The interior-space-increasing, weight-saving advantages of front-wheel-drive had become impossible to ignore by the car-building world by the middle 1970s, and so General Motors made the decision to replace the aging rear-wheel-drive Chevy Nova with a roomy, economical family car using a brand-new chassis. This ended up being the Chevrolet Citation (and its Oldsmobile Omega, Pontiac Phoenix, and Buick Skylark siblings), introduced to the world in 1979 as a 1980 model. While better than 1.6 million Citations were sold, you’ll have a hard time finding one today; today’s Junkyard Gem is the only (non-X11) 1980-1985 GM X-Body I’ve ever seen with both the optional V6 engine and the base four-on-the-floor manual transmission.
On paper, the Citation looked like just the car to put GM back on top of the world, giving Ford and Chrysler a beating about the kidneys with a tire iron while repelling those pesky Japanese and European invaders. It offered fuel economy, interior space, and ride comfort far superior to that of the 1960s-vintage Nova it replaced, while looking like a genuine slab of Detroit iron. On top of that, the ’80 Citation cost just a few hundred more dollars than the ’79 Nova and far less than cramped import front-drivers such as the VW Rabbit and Datsun 310. This car should have been the biggest General Motors hit since the ’55 Chevy.
Unfortunately, all that great engineering and marketing work got undermined by a series of highly publicized manufacturing defects and recalls during the first few model years. Better than 1.2 million Citations were sold during the 1980 and 1981 model years… and then sales fell off a cliff and never recovered. For 1983 through 1985, Citation sales never topped 100,000 units per year. Meanwhile, Lee Iacocca at Chrysler had masterminded the creation of a vast array of modern, sharp-looking front-wheel-drive cars based on the K platform, which hit showrooms starting in late 1980 and promptly lured away countless potential Citation shoppers; an all-new front-wheel-drive Toyota Camry showed up soon after. By 1986, the Citation was gone, replaced by the Corsica/Beretta the following year.
I happen to know a bit about this car’s history. It was one of more than 250 vintage vehicles (including 38 classic Mustangs) auctioned off near Denver last fall, and quite a few winning bids were placed by LKQ Pick Your Part. A salvageable ’66 Mustang coupe went for $540, and this Citation got the auctioneer’s hammer at an even 500 bucks.
The base engine in the Citation was the Iron Duke 2.5-liter straight-four, essentially one cylinder bank of the Pontiac 301 V8. In 1981, the Duke made 84 horsepower, which wasn’t much in a car weighing close to 2,500 pounds but got the job done. This car has the optional 2.8-liter V6, rated at 110 horsepower and costing an extra $125 on a $6,523 car (that’s about $410 and $21,270 in 2022 dollars).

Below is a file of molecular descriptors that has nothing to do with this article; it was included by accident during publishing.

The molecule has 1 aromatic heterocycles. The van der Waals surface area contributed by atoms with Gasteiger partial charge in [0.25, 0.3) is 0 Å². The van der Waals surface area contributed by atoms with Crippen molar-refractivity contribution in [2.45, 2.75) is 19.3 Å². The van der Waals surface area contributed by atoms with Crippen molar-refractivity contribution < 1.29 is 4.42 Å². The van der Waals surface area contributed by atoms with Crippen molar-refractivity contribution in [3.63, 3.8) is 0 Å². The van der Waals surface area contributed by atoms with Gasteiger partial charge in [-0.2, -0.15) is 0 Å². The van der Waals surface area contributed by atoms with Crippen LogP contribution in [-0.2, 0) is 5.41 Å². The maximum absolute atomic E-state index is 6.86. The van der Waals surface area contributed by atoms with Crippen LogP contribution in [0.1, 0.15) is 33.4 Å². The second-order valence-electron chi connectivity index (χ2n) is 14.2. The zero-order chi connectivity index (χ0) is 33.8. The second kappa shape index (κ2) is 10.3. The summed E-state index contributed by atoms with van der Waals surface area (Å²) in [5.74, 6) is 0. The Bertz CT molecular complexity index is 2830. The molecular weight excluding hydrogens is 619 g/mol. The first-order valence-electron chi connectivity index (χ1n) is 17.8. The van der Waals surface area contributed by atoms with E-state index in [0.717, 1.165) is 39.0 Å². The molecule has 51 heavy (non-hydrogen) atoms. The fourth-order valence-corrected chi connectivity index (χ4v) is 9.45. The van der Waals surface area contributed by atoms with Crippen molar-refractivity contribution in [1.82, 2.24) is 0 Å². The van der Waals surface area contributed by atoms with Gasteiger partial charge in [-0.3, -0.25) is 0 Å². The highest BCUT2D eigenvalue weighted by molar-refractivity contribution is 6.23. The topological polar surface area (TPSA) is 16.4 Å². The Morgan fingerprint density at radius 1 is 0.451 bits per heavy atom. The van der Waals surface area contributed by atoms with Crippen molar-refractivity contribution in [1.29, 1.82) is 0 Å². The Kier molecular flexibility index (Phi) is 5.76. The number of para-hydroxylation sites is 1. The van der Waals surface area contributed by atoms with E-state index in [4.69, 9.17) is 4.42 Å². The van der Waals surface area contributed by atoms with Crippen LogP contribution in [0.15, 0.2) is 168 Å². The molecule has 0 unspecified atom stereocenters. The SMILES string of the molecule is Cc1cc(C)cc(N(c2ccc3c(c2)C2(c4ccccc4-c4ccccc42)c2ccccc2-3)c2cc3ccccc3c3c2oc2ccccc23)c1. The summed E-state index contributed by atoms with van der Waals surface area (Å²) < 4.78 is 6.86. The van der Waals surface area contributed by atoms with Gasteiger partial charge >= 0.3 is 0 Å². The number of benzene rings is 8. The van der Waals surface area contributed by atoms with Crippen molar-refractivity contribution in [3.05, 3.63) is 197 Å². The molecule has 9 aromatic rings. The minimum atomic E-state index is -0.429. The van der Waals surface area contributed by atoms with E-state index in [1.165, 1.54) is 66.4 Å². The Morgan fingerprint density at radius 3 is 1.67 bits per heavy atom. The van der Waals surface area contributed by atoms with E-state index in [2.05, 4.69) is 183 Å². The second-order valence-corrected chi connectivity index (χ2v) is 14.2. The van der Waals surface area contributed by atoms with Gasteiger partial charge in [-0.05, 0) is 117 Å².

Nearly every Citation buyer who opted for the big engine also paid the additional $349 ($1,140 now) for the three-speed automatic, but this one has the base four-speed manual. Americans could buy new cars with four-on-the-floor stick shifts all the way through 1996 and a three-speed manual was still available on new Malibus and Camaros in 1981 … but this was still considered a fairly outdated transmission by the dawn of the 1980s. No five-speed manual was ever offered from the factory on a Citation.
Even most buyers of late-1970s Novas got the automatic with a split-bench seat, but this car’s cabin was old-school by 1981 standards.
It lacks air conditioning, but it does sport the nice Delco AM/FM stereo radio with its unusual vertical orientation. This was a $100 option, which comes to about $325 after inflation.
It was a nightmare to get an aftermarket radio in that vertical dash slot, plus thieves targeted cassette players with great efficiency during the 1980s. That’s why this car’s owner installed an Audiovox cassette deck in the glovebox. I did the same with my 1968 Mercury Cyclone during the middle 1980s, but the radio still got ripped off.
The upholstery appears to be the “Sport Cloth” option in the color GM called Camel. This stuff is scratchy but long-wearing.
This rear seat would have been right at home in a 1961 Biscayne.
Excitation, yeah! Transportation, uh-huh! Recreation, yeah!
Citation’s Working Woman was a superhero in thick glasses who dropped everything to flirt with her suave office manager.